The Vetulocystidae are a very recently described family of two species from the Chengjiang Lagerstatte of the Lower Cambrian of China. Shu et al., 2004. The authors interpreted them as an anatomical link between the Vetulicolia on one hand and the homalozoans on the other. Like Vetulicolia, they have a distinctly bipartite body plan. The anterior section is globular and bag-like. The posterior tail is truncated -- in Vetulocystis catenata it is broad and expands posteriorly, in Dianchicystis jianshanensis it is tapering. Weakly developed furrows crossing the tail were regarded as segment boundaries like those of Vetulicolia, but this should be regarded as far from definite.
Three prominent openings are present on the anterior part (the "theca"). Two cone-shaped orifices are present in the right antero-dorsal and left postero-dorsal quadrants which the authors interpreted respectively as the mouth and anus. A right postero-dorsal lenticular structure with prominent ridges was interpreted as a respiratory organ, and at least one specimen indicates a lamellate structure to this suggesting gills. The specimens are irregularly wrinkled, indicating that the cuticle was not sclerotised and there was no stereom.
The superficial similarity of these creatures to Stylophora is readily noticeable, more specifically to Jefferies' 1986) reconstruction of cornutes. Both show a right anterior mouth and posterior gills, with a posterior tail. The Vetulocystidae therefore supply corroborating evidence for this reconstruction. The tail of Vetulocystis also preserves a median tubular structure that Shu et al. suggested might be an intestine, though they admit that this is inconsistent with identification of the posterior cone as an anus. The tail structure may represent a notochord-like organ, which would also be consistent with Jefferies' Stylophora reconstruction.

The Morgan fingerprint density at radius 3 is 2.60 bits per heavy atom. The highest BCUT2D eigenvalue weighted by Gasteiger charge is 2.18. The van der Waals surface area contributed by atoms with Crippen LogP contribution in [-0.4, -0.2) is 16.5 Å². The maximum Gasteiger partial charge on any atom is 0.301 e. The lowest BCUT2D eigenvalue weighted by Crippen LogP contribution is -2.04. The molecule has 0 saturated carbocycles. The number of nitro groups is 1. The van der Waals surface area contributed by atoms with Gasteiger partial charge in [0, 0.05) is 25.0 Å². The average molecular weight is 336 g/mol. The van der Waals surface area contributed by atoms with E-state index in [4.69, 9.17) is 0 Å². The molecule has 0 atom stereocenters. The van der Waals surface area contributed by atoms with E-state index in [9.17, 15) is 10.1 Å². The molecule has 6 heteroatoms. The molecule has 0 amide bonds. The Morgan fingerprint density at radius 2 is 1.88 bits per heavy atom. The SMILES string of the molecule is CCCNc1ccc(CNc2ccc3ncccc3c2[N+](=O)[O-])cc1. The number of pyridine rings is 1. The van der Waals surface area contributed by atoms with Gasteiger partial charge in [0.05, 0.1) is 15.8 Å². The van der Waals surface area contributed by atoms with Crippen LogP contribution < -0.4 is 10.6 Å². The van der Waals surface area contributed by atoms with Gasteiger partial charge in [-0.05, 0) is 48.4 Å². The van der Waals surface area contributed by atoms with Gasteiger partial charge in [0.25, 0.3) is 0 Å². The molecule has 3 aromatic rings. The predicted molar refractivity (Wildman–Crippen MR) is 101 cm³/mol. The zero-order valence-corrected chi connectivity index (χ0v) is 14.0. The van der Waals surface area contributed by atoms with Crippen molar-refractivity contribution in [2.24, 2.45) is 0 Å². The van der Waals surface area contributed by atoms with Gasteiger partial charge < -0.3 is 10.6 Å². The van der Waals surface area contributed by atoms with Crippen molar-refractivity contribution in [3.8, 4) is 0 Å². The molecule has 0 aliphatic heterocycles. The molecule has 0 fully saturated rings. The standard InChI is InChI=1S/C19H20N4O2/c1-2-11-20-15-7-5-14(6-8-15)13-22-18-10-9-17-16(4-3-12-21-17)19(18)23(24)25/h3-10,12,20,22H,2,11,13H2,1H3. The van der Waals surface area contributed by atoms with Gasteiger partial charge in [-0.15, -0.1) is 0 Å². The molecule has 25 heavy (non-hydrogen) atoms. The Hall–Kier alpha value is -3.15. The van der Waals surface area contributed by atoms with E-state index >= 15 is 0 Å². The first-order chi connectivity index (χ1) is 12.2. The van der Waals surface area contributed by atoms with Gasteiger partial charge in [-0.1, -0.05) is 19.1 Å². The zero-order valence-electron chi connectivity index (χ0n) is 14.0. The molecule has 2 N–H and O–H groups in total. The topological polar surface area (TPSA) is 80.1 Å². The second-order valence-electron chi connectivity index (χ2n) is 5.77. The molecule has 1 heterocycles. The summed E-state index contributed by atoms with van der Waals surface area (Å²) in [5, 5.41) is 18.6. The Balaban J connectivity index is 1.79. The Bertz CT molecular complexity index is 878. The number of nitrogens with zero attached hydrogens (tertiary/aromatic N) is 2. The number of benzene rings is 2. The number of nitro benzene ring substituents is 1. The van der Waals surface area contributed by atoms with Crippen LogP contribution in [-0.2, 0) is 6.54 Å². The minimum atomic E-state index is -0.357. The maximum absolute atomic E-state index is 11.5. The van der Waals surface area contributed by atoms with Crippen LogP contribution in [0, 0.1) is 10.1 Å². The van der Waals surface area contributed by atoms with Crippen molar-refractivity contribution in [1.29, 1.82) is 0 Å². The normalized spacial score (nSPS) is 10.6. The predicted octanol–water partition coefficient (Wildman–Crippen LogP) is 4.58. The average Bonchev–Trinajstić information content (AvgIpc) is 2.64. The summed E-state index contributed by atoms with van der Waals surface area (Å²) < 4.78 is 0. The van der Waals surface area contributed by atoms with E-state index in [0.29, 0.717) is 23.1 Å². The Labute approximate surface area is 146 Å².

The Vetulocystidae probably led sedentary lives on the sea-floor as filter-feeders drawing water into the mouth and expelling it through the anus or gills. The function of the tail is difficult to imagine - it seems too short and the wrong shape to function well as a propulsive organ nor does it resemble a holdfast. Perhaps it was used to dig the animal into the sediment thanks to David Marjanovic for suggesting this).
© Christopher Taylor, CT050827.